Forests are a powerful, troubled ally in the struggle against climate change. They soak in 29% of the carbon dioxide humanity emits every year—a feat that has kept temperatures from spiking higher than the 1.1°C that they already have. But tropical deforestation gnaws away at this benefit, pushing CO₂ levels higher.
This binary model—carbon in, carbon out—frames many debates about land management in climate policies. It may be too simple, according to a new study in the journal Frontiers in Forests and Global Change. That’s because it leaves out other critical but overlooked effects that have an important, perhaps 0.5°C cooling effect on the global climate, a monumental figure given that every 0.1°C matters. Uncurbed deforestation puts this benefit in jeopardy, too.
“Forests are not just carbon sponges. They—their physical structure—interact with the atmosphere to cool the surface of the Earth,” said Deborah Lawrence, an environmental scientist at the University of Virginia and the lead author of the paper.
Trees shift heat from ground level skyward by using solar energy to vaporize liquid water, a process called evapotranspiration that’s like natural air conditioning. A forest’s canopy also helps keep heat away from the surface, where people and ecosystems are. The more bumpy the top of a forest is, the more air turbulence it creates, and the more heat is pushed away from the ground.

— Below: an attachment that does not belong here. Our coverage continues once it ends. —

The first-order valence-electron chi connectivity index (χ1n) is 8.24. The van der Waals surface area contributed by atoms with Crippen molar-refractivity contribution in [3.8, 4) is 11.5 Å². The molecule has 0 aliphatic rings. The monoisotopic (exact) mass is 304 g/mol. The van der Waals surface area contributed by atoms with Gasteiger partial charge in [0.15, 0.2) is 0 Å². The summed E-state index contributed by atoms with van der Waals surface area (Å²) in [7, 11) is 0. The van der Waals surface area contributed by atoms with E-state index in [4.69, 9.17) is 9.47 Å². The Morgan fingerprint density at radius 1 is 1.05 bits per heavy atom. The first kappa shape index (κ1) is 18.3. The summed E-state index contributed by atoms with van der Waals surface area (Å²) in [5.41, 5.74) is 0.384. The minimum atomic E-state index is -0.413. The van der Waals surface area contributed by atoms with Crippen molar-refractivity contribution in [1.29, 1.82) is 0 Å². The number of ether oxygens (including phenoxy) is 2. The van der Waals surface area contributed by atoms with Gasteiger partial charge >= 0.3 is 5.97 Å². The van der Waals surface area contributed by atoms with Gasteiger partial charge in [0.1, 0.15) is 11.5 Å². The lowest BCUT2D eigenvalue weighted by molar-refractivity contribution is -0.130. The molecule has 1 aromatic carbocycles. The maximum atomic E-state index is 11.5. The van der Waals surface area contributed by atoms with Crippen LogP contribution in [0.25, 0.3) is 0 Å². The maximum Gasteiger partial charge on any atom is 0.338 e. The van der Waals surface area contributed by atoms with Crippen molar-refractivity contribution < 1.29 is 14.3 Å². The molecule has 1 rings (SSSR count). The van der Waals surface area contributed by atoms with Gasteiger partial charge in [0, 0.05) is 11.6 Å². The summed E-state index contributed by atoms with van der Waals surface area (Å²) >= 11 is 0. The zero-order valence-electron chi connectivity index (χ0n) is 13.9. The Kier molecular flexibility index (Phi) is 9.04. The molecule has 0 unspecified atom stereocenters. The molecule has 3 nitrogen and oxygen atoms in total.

There are two other important factors. One is albedo, or the reflectivity of the planet’s surface. Arctic sea ice bounces sunlight right back up to space, for example. Tropical forests have a low albedo—they absorb heat instead of reflect it. That’s counteracted to some extent, though, by chemicals that trees produce. These aerosol particles (think of the “smoke” of the Great Smoky Mountains) both reflect sunlight and help high-albedo clouds form.
All of these processes, well known for decades, have critical and immediate local effects, where they keep areas cool. What the new study brings is a global accounting of how they work with or against forests’ carbon-storage potential at various latitudes.
With carbon offset markets already under growing scrutiny, the new finding that forests cool the planet more than was thought adds further complexity to the question of how to account for their climate impact—and what that might be worth in a carbon market.
“Clearly, the value of climate stabilization by tropical forests is under-valued,” Lawrence said.
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Eric Roston in New York at firstname.lastname@example.org
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